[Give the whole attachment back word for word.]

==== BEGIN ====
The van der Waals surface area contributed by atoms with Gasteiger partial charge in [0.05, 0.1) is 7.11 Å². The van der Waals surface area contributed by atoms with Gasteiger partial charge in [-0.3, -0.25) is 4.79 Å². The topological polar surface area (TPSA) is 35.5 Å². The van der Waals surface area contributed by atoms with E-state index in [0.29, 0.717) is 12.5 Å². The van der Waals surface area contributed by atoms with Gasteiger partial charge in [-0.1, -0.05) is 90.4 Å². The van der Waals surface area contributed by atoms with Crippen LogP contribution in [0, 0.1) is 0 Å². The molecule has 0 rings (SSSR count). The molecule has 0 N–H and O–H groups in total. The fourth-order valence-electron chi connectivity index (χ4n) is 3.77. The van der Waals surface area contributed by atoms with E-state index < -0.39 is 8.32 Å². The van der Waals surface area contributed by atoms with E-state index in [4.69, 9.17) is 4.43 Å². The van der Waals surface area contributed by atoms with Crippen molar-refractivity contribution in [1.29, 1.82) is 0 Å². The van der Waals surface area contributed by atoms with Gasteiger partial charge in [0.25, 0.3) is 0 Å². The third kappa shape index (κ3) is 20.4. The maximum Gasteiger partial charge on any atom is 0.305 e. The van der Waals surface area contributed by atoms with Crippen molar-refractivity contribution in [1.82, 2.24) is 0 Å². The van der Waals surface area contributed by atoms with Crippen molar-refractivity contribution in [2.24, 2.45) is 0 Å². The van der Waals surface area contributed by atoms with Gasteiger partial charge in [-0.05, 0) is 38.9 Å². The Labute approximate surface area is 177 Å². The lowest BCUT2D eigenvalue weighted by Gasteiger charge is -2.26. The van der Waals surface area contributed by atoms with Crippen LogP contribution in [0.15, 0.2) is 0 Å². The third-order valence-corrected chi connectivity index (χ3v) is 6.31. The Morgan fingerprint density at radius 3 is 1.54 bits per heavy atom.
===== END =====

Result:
The van der Waals surface area contributed by atoms with Gasteiger partial charge in [0.05, 0.1) is 7.11 Å². The van der Waals surface area contributed by atoms with Gasteiger partial charge in [-0.3, -0.25) is 4.79 Å². The topological polar surface area (TPSA) is 35.5 Å². The van der Waals surface area contributed by atoms with E-state index in [0.29, 0.717) is 12.5 Å². The van der Waals surface area contributed by atoms with Gasteiger partial charge in [-0.1, -0.05) is 90.4 Å². The van der Waals surface area contributed by atoms with Crippen LogP contribution in [0, 0.1) is 0 Å². The molecule has 0 rings (SSSR count). The molecule has 0 N–H and O–H groups in total. The fourth-order valence-electron chi connectivity index (χ4n) is 3.77. The van der Waals surface area contributed by atoms with E-state index < -0.39 is 8.32 Å². The van der Waals surface area contributed by atoms with E-state index in [4.69, 9.17) is 4.43 Å². The van der Waals surface area contributed by atoms with Crippen molar-refractivity contribution in [1.29, 1.82) is 0 Å². The van der Waals surface area contributed by atoms with Gasteiger partial charge in [0.25, 0.3) is 0 Å². The third kappa shape index (κ3) is 20.4. The maximum Gasteiger partial charge on any atom is 0.305 e. The van der Waals surface area contributed by atoms with Crippen molar-refractivity contribution in [1.82, 2.24) is 0 Å². The van der Waals surface area contributed by atoms with Crippen molar-refractivity contribution in [2.24, 2.45) is 0 Å². The van der Waals surface area contributed by atoms with Gasteiger partial charge in [-0.05, 0) is 38.9 Å². The Labute approximate surface area is 177 Å². The lowest BCUT2D eigenvalue weighted by Gasteiger charge is -2.26. The van der Waals surface area contributed by atoms with Crippen LogP contribution in [0.15, 0.2) is 0 Å². The third-order valence-corrected chi connectivity index (χ3v) is 6.31. The Morgan fingerprint density at radius 3 is 1.54 bits per heavy atom.